Thanks for this post. I do good with Adsense and wanted to branch out so I bought 5 domains from Namejet after reading this thread. After the 5 auctions ended I spent $500 total. I contacted 30 people about these domains and after a few bites I was able to sell one of them for $500 so I got my money back and now what I sell the other four for is all profit. The best part about this is that it is not very time consuming. I spent maybe an hour on Namejet. I spent maybe two hours sending out emails. Thanks again!
Control your expectations and keep them based on facts, data and expert opinions. Use a tool like EstiBot to get a general idea of how much the domain may be worth. Do understand that this is an automated appraisal tool, so take those numbers with a grain of salt. However, it’s great to get you started. You can also use paid, human-based appraisal services from Sedo and other providers, but these can get costly. If you’re not careful, you could easily overspend on such services and then realize your domain may not even be worth the appraisal fee.
If you want to participate in a domain name auction, there are several options for how you can list your domain. Once you’ve purchased a membership, you can choose a free and simple listing, or add advanced features to increase your domain’s visibility. See our handy insider’s guide on how to list domains for sale for more details about listing a domain.
There are many risks that would-be domain investors should carefully consider before buying and selling. The three largest risks are liquidity, subjectivity and legality, but there are also many other ranging from misleading appraisals to faulty escrow payments. Would-be buyers should carefully consider these risks before investing in domain names.
Similarly, for adult items which are theme based you go for similar domain names that are suitable for such businesses. Like for bridal cakes for bachelorette we need to wish them luck sop for a bachelorette cakes and other party items site the names can be like http://www.luckonluck.com. Though somewhat it could be suitable also for book making sites. But better luck is needed to a bride after all and for HEN parties ladies need luck.
However, I'd argue that most people in the business really struggle as they don't understand what makes a good domain name and what's a bad domain name. While I do not work in this field full-time, I can say that I can make a living of it, but it's probably because I don't ask for absurd prices (e.g. randomword247.com domain name for $8000 is just unrealistic and won't happen) and therefore can sell domains easier. 
A suspiciously high number of backlinks from some related niche websites that aren’t too great in quality. In my opinion, this could be an indicator that the domain name was using a Private Blog Network (PBN) service or their own PBN to boost their authority…this blackhat tactic can work, but it places your domain name at risk and the PBN owner could pull backlinks at any time.
Domains that are indexed on Google and highly ranked are particularly attractive to traders. Other SEO aspects, such as backlink profiles or the search volume of the keywords in domain names, also play a significant role in appraising value. Design can also positively affect the price of a domain. Short and succinct names that are easy to remember are especially advantageous. Endings are further factors that should be taken into account. Top-level domains (TLDs) such as .com or .org are by far the most sought-after endings.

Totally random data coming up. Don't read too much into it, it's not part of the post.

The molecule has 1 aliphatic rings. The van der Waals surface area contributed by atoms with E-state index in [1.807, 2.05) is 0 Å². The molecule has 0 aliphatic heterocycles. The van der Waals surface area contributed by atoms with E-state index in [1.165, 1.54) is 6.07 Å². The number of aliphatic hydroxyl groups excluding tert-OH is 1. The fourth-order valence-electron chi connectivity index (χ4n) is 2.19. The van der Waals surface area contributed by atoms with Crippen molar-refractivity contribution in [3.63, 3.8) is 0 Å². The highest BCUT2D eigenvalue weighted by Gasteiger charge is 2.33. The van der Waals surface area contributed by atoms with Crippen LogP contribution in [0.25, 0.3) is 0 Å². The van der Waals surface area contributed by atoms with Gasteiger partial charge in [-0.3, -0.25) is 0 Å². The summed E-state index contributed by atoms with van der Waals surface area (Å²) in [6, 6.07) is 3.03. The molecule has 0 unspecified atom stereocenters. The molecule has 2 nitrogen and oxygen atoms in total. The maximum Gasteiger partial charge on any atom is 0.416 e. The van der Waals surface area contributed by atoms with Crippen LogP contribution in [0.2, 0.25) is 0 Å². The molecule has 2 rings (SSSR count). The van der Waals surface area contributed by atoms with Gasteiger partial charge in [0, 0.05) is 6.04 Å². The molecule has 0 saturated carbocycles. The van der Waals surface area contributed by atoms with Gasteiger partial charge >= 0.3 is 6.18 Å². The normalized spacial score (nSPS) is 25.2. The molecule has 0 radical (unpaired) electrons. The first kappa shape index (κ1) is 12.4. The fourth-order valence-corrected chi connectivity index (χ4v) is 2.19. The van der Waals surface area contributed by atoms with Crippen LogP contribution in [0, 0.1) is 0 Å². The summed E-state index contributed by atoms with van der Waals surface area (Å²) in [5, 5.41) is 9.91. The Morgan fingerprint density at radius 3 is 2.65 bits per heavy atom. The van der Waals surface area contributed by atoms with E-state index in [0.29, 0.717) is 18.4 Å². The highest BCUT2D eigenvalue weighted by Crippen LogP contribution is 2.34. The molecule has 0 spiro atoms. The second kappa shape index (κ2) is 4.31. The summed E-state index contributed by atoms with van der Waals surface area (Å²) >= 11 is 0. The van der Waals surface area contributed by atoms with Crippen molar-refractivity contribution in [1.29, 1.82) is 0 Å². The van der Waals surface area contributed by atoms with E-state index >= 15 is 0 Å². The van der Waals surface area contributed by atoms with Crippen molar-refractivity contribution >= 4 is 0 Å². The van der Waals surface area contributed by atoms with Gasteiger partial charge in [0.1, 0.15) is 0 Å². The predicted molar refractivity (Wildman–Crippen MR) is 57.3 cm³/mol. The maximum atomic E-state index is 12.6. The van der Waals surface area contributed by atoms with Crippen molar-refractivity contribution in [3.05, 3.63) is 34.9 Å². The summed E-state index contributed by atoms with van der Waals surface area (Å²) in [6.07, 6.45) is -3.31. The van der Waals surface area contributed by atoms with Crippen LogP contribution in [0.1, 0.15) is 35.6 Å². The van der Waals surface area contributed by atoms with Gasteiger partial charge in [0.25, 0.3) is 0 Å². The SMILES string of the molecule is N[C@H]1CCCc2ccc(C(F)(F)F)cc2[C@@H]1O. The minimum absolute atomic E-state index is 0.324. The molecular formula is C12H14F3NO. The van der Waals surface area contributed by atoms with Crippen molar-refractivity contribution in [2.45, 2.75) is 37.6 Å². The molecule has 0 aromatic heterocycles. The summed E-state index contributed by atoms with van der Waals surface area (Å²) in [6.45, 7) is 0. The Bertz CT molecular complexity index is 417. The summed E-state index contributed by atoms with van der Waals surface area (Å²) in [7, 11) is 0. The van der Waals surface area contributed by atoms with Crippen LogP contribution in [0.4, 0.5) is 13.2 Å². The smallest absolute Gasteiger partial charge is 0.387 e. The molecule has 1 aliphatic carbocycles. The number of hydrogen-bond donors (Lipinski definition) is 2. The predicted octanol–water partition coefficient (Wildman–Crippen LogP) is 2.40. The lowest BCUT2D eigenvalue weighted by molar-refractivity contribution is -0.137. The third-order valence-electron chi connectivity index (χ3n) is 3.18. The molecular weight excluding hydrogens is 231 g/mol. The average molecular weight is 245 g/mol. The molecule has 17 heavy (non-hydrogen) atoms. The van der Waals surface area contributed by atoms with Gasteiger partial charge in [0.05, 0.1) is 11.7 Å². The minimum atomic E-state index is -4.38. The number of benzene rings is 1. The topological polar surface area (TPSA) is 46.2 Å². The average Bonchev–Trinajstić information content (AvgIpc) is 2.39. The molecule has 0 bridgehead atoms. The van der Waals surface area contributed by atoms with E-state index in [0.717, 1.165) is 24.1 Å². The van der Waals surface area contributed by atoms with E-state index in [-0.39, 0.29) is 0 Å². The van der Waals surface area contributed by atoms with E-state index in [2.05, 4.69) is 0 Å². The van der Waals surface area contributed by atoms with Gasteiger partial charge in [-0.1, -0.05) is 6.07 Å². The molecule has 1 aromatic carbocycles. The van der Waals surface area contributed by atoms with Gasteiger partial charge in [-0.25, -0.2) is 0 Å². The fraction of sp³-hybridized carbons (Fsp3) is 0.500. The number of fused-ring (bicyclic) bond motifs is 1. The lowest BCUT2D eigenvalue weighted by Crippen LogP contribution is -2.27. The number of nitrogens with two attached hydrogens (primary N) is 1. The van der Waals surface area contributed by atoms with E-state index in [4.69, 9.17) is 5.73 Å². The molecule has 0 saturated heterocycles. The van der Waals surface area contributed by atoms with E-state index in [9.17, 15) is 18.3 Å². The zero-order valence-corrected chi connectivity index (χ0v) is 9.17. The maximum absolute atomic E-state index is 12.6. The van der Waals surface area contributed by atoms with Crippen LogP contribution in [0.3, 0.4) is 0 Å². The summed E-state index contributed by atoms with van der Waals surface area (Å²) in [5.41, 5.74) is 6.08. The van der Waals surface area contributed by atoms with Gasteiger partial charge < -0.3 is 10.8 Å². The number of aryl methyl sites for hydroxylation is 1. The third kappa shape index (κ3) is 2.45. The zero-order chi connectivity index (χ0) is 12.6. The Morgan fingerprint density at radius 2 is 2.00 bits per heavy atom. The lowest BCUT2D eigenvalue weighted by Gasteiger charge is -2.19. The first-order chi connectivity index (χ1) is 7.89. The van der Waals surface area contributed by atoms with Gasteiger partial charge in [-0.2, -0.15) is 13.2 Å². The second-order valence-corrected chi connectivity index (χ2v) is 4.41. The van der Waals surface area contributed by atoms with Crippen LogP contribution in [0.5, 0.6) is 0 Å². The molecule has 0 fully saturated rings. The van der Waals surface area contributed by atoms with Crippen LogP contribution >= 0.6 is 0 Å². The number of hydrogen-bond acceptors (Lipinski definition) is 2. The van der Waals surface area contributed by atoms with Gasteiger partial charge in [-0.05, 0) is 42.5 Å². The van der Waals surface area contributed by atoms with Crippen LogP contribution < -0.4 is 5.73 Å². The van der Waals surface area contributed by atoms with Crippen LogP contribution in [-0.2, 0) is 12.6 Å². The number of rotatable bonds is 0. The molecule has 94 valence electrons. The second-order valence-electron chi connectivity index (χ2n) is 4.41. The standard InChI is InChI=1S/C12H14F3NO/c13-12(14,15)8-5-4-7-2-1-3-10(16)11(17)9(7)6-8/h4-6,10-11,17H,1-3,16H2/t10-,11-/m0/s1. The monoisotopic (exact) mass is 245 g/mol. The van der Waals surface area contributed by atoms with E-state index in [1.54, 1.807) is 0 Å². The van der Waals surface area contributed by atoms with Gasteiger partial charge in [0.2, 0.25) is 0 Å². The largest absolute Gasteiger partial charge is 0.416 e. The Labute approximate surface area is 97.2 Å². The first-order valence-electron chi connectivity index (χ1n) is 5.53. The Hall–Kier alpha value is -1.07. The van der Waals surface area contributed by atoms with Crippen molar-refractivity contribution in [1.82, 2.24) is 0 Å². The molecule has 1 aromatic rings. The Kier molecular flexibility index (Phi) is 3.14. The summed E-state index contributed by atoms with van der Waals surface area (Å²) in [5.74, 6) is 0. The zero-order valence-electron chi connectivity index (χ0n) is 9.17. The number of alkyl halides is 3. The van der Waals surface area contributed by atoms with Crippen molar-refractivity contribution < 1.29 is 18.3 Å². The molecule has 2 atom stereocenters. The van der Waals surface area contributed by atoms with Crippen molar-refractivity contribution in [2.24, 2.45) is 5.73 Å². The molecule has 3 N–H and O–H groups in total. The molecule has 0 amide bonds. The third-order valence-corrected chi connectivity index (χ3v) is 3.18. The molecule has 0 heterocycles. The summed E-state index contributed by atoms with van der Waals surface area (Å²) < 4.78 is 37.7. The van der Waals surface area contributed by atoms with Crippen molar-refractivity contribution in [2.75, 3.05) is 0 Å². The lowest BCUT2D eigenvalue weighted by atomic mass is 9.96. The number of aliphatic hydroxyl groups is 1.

Surely if you purchase a domain (domain1.com) and redirect it to your existing domain (domain2.com) you expect to loose all ranking for domain1.com. If 301's are used then the objective is simply to pass on authority, not dominate the search results with 2 domains. If you want to keep domain2.com in the index then you would take Rebecca's option 2 or 3.
Please keep in mind that domain flipping isn’t child’s play. As much as you may want, it isn’t easy to buy and sell domain names for huge profits without putting in a good amount of time and effort. Although there’s nothing wrong in aspiring for at least one big deal per month, be aware that sometimes it takes months and months to sell just a single domain name.
Your course of action really depends on how much work and effort you can put into the expired domain. If you're barely able to maintain and optimize your current site, you probably want to just 301 redirect the old site (note: see my amended comment above about the link value not likely to be passed). If, however, you're more creative and have some time on your hands, you can try your hand at crafting a microsite. If you really know your stuff and are experienced at making money off various websites, you'd probably do well with the third option.
I did this last month, snagged a great domain that no one else found and got it for $69 because I waited until the last moment to place my pre-bid. Flipped it within a week for a little over $1,000. And probably could have gotten more if I sat back and waited 6-12 months, but a bird in the hand… (plus I like to keep turning over inventory and maintaining cash flow).
So how do you develop that instinct? NameBio maintains a database of over 500,000 historical domain sales (as of writing this post). They have interesting filtering features by which you can narrow down domains by price range, date sold, keywords and more. Simply sifting through the listings on NameBio long enough will quickly develop your domain appraisal “instinct”.
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